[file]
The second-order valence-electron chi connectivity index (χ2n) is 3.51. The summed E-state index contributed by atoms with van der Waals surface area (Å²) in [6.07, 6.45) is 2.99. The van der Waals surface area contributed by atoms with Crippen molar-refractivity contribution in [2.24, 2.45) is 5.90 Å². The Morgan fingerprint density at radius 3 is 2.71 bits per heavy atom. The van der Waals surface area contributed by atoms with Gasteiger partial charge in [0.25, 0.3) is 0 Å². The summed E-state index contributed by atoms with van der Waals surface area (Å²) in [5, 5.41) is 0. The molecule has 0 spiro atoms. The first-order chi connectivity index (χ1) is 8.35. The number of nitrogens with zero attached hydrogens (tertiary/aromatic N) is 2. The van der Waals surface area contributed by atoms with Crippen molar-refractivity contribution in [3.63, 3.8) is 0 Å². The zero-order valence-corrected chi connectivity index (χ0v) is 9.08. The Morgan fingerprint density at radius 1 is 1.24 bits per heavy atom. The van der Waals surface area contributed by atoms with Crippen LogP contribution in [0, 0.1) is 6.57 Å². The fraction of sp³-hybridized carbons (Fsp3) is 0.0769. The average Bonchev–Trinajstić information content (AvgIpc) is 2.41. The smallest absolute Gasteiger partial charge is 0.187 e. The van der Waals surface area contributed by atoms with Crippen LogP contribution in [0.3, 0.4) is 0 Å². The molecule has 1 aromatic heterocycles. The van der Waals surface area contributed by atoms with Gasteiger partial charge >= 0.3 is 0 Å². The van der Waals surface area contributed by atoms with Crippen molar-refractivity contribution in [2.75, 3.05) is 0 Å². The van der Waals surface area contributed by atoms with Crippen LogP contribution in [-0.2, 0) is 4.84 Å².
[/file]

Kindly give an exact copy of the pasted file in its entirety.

The second-order valence-electron chi connectivity index (χ2n) is 3.51. The summed E-state index contributed by atoms with van der Waals surface area (Å²) in [6.07, 6.45) is 2.99. The van der Waals surface area contributed by atoms with Crippen molar-refractivity contribution in [2.24, 2.45) is 5.90 Å². The Morgan fingerprint density at radius 3 is 2.71 bits per heavy atom. The van der Waals surface area contributed by atoms with Gasteiger partial charge in [0.25, 0.3) is 0 Å². The summed E-state index contributed by atoms with van der Waals surface area (Å²) in [5, 5.41) is 0. The molecule has 0 spiro atoms. The first-order chi connectivity index (χ1) is 8.35. The number of nitrogens with zero attached hydrogens (tertiary/aromatic N) is 2. The van der Waals surface area contributed by atoms with Crippen molar-refractivity contribution in [3.63, 3.8) is 0 Å². The zero-order valence-corrected chi connectivity index (χ0v) is 9.08. The Morgan fingerprint density at radius 1 is 1.24 bits per heavy atom. The van der Waals surface area contributed by atoms with Crippen LogP contribution in [0, 0.1) is 6.57 Å². The fraction of sp³-hybridized carbons (Fsp3) is 0.0769. The average Bonchev–Trinajstić information content (AvgIpc) is 2.41. The smallest absolute Gasteiger partial charge is 0.187 e. The van der Waals surface area contributed by atoms with Crippen LogP contribution in [0.3, 0.4) is 0 Å². The molecule has 1 aromatic heterocycles. The van der Waals surface area contributed by atoms with Gasteiger partial charge >= 0.3 is 0 Å². The van der Waals surface area contributed by atoms with Crippen molar-refractivity contribution in [2.75, 3.05) is 0 Å². The van der Waals surface area contributed by atoms with Crippen LogP contribution in [-0.2, 0) is 4.84 Å².